There’s a moment in the video for All I Need Is You (below) where Dan Reed’s mask slips. Just as he delivers the lyric “Dying of thirst when there’s water on Mars” he rolls his eyes in what might be despair – but the very next moment you see it’s a heavier emotion than that: it’s sheer anger.
That might surprise those who’ve become aware of the former Dan Reed Network frontman for his previous solo outing Coming Up For Air, a softer, more downplayed album than latest release Signal Fire.
But for Reed, it’s a natural progression from when he started his comeback five years ago, fresh from a journey through India and Jerusalem.
He tells Classic Rock: “There’s a lot of angst and anger on the record. When I came back in this very peaceful state of mind I had a message of love and compassion I wanted to convey.
“I tried to help get President Obama elected. I played a lot of fundraisers and democratic conventions – then he didn’t’ follow through with a number of things he said he was going to do. That’s when I lost my faith in this world’s leaders. They’re waging holy wars – they might not call them holy wars but that’s what they are.
“Then I see on the news they’re spending billions of dollars going to these freezing dead rocks in space looking for signs there was once life there – where thousands of people a day on Earth die from not having drinkable water.
“It seems kind of silly that we’re acting advanced enough to travel to other planets. What kind of enlightened species would welcome us when we’re killing our own children and not feeding our neighbours? It feels insane.”
That’s not to say Signal Fire comes across as an album of sermons. While Reed continues to explore the present and future of the human condition, he set out to ensure the new record was much more energetic than its predecessor.
“I wanted to make a record that was fun to play live with the band,” he says. “I loved playing Coming Up For Air but it didn’t have everybody on their feet – it was too contemplative. I wanted more teeth to the music.”
Reed didn’t abandon his messages, however. There’s plenty of food for thought in the lyrics, and those who buy into the tracks believing they’ve bought a fast-food snack will be surprised to discover they’ve actually sat down to a nutritionally-balanced banquet. Only Love is a prime example – while the half-interested listener will believe he knows what the song is about, he’ll be very wrong.
“I wanted to play around with cliches like Only Love and All I Need Is You; give them a deeper meaning than the surface level. I tried to go out of my way in masking pointed things – hide it in something I could sneak through to people thinking it was too preachy.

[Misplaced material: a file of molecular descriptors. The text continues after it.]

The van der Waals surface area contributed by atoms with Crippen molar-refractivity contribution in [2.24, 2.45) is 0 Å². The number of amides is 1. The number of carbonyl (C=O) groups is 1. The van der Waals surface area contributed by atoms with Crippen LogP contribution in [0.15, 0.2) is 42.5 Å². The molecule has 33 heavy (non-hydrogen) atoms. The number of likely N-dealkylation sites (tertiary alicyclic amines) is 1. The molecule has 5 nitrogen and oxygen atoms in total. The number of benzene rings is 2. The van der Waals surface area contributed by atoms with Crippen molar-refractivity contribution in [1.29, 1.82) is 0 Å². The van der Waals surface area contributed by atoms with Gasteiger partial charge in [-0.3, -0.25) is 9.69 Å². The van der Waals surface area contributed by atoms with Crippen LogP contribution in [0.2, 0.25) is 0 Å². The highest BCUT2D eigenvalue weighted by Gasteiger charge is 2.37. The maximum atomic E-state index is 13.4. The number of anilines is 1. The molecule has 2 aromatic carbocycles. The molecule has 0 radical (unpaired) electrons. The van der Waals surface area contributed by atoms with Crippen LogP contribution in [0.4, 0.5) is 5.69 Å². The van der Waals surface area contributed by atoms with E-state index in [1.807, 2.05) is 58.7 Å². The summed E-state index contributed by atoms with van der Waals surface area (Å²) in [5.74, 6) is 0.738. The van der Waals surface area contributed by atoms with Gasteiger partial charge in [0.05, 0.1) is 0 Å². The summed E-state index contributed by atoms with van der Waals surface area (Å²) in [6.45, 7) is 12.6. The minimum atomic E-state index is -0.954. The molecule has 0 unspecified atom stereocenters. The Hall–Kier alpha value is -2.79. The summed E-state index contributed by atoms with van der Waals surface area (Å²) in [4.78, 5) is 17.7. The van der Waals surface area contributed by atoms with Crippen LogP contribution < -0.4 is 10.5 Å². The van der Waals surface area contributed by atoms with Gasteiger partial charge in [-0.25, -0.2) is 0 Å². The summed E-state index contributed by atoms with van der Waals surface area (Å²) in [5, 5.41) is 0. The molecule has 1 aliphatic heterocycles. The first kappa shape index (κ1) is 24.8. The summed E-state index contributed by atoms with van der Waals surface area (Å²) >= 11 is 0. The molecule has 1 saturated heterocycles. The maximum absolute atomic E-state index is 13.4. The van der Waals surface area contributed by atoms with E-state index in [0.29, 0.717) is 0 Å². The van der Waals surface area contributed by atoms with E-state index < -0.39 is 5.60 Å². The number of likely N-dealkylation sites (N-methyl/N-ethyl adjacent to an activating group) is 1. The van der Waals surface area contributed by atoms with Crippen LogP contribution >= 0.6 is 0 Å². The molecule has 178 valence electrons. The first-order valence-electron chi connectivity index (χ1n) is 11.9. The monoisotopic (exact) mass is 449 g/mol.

“I didn’t think the last record was too preachy but I remember one review: ‘This record should be played all over the world – if it wasn’t so worthy.’ I was like, ‘Wow, I need to dumb the music down so people will listen to it?’
“So I just made it more of a celebratory record but tried to keep the lyrics intelligent to some degree.”
Reed describes his second time around as “growing nice and steady.” It’s important for him to retain control after the Network went off the rails after nine years in 1993.
“It felt like I was never in control,” he reflects. “Before we were signed we were playing four or five nights a week as a club band, with our own truck, PA and lighting rig. As soon as we got our record deal they looked at us like, ‘You’re the idiots, you’re just the band.’
“When you’re younger you trust everybody. You don’t realise the majority of people who work for the record company, with a few exceptions, come out of law degrees, accountants, whatever. They were fans of music, they love the scene and they want to be around it – but they wielded a tremendous amount of power without having any talent or recognising talent. The internet has levelled that playing field.
“I heard a great quote the other day: ‘There used to be thousands of artists making millions of dollars, now there are millions of artists making thousands of dollars.’ It’s humbling for everybody.”
Dan Reed UK tour
Mar 5: Oxford Academy 2
Mar 6: Sheffield Corporation
Mar 8: Birmingham Academy 3
Mar 9: Manchester Academy 3
Mar 10: Glasgow ABC 2
Mar 12: Newcastle Academy 2
Mar 13: Liverpool Academy 2
Mar 14: Nottingham Rock City
Mar 15: London Underworld
Mar 17: Ahoghill Diamond Rock Club (solo show)